- may at any time order investigations into specific matters and suggest appropriate measures to the Federal Council where necessary.
1 Inserted by No I of the FA of 28 Sept. 2012, in force since 1 Jan. 2014 (AS 2013 4549; BBl 2002 2095, 2010 7811).
2 Amended by No I of the FA of 28 Sept. 2012, in force since 1 Jan. 2014 (AS 2013 4549; BBl 2002 2095, 2010 7811).
3 Inserted by No I of the FA of 28 Sept. 2012, in force since 1 Jan. 2014 (AS 2013 4549; BBl 2002 2095, 2010 7811).
1 In urgent cases, the President may order precautionary measures to be taken.
2 If it is not possible to arrange an ordinary or extraordinary Federal Council meeting, the President decides in its stead.
3 These decisions must be submitted retrospectively to the Federal Council for approval.
4 In addition, the Federal Council may authorise the President of the Confederation to decide on matters of a predominantly formal nature.
1 If the President is unable to fulfil his or her public duties, the Vice-President takes responsibility as his or her replacement and takes over the presidential duties.
2 The Federal Council may transfer certain presidential powers to the Vice-President.
The President represents the Federal Council in Switzerland and abroad.
The President is responsible for maintaining relations between the Confederation and the cantons with regard to shared concerns of a general nature.
1 The President shall have a presidential services unit to take care of his or her special tasks, and in particular for international relations, communication, protocol and organisational matters.
2 The presidential services unit is affiliated to the Federal Chancellery.
1 The Federal Chancellor is the chief of staff of the Federal Council.
2 The Federal Chancellor:
- supports the President of the Confederation and the Federal Council in the fulfilment of their tasks;
- fulfils the responsibilities to the Federal Assembly assigned to him or her by the Constitution and the law.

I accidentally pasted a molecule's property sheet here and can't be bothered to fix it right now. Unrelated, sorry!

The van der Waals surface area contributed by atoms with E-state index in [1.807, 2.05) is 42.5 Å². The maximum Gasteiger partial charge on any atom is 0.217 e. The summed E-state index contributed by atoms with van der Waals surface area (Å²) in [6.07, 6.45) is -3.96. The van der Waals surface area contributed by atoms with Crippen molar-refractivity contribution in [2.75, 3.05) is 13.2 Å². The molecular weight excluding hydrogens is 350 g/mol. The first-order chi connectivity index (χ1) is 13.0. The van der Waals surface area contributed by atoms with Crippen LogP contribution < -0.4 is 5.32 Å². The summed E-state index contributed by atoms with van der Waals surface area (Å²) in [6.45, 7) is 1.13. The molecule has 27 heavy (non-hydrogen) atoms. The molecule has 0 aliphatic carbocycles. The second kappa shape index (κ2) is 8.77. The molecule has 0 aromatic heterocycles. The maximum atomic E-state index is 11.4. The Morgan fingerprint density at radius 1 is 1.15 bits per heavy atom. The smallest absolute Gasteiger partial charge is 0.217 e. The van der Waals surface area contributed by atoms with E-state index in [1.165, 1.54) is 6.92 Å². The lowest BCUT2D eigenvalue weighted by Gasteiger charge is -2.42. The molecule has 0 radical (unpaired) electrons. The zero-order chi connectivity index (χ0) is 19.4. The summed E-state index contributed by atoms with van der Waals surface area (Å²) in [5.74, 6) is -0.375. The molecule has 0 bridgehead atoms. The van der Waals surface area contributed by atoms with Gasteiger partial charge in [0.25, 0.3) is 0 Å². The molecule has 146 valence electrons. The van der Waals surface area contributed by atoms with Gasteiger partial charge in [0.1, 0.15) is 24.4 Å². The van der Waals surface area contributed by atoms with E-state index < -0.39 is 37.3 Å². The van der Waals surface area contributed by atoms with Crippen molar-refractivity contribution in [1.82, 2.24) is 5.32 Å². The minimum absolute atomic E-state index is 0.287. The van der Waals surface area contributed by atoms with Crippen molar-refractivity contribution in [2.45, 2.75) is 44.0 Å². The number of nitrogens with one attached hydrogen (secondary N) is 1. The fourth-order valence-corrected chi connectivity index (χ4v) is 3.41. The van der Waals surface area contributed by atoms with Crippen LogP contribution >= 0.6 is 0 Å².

1 The Federal Chancellor is head of the Federal Chancellery, just as the Federal Councillors are each head of a department.
2 The Vice-Chancellors deputise for the Federal Chancellor.
3 Unless subject to specific arrangements by the Federal Council, the organisation and management of the Federal Chancellery are governed by the provisions that apply to the entire Federal Administration, with the exception of the section on general secretariats.
The Federal Chancellor:
- advises and supports the Federal President and the Federal Council in planning and coordination at government level;
- creates and supervises work plans and business rosters for the Federal President;
- takes part in the preparation and conduct of Federal Council meetings and is responsible for keeping the minutes and preparing official copies of the decisions;
- monitors on behalf of the Federal Council the progress of its business and of Federal Assembly mandates as well as the consistency of the content of business and mandates with the legislature plan, the Federal Council's annual objectives and other federal plans, and may submit proposals to the Federal Council thereon in the event of new developments;
- ensures that a long-term and continual analysis is made of the situation and environment and provides the Federal Council with regular reports thereon;
- prepares the Federal Council's reports to the Federal Assembly on the key aspects of government policy and the management of the Federal Council;
- advises the Federal President and the Federal Council in terms of the overall management of the Federal Administration and assumes supervisory roles;
- supports the Federal Council in its dealings with the Federal Assembly;
- advises and supports the Federal Council in its efforts to recognise and respond to crises in good time.
1 Amended by No I of the FA of 28 Sept. 2012, in force since 1 Jan. 2014 (AS 2013 4549; BBl 2002 2095, 2010 7811).
2 Inserted by No I of the FA of 28 Sept. 2012, in force since 1 Jan. 2015 (AS 2013 4549; BBl 2002 2095, 2010 7811).
3 Inserted by No I of the FA of 28 Sept. 2012, in force since 1 Jan. 2015 (AS 2013 4549; BBl 2002 2095, 2010 7811).
4 Inserted by No I of the FA of 28 Sept. 2012, in force since 1 Jan. 2015 (AS 2013 4549; BBl 2002 2095, 2010 7811).
1 The Federal Chancellor ensures the coordination of interdepartmental affairs.
2 He or she ensures coordination with the parliamentary administration. In particular, he or she consults the Secretary General of the Federal Assembly if the business of the Federal Council or its subordinate offices directly affects the procedure and organisation of the Federal Assembly or Parliamentary Services. He or she may take part in the meetings of the Administration Committee of the Federal Assembly in an advisory capacity.2
The Federal Chancellor may request information from the departments in order to fulfil his or her tasks.
1 The spokesperson for the Federal Council in cooperation with the departments ensures that appropriate measures are taken to inform the public.
2 The Federal Chancellor is responsible for internal information between the Federal Council and the departments.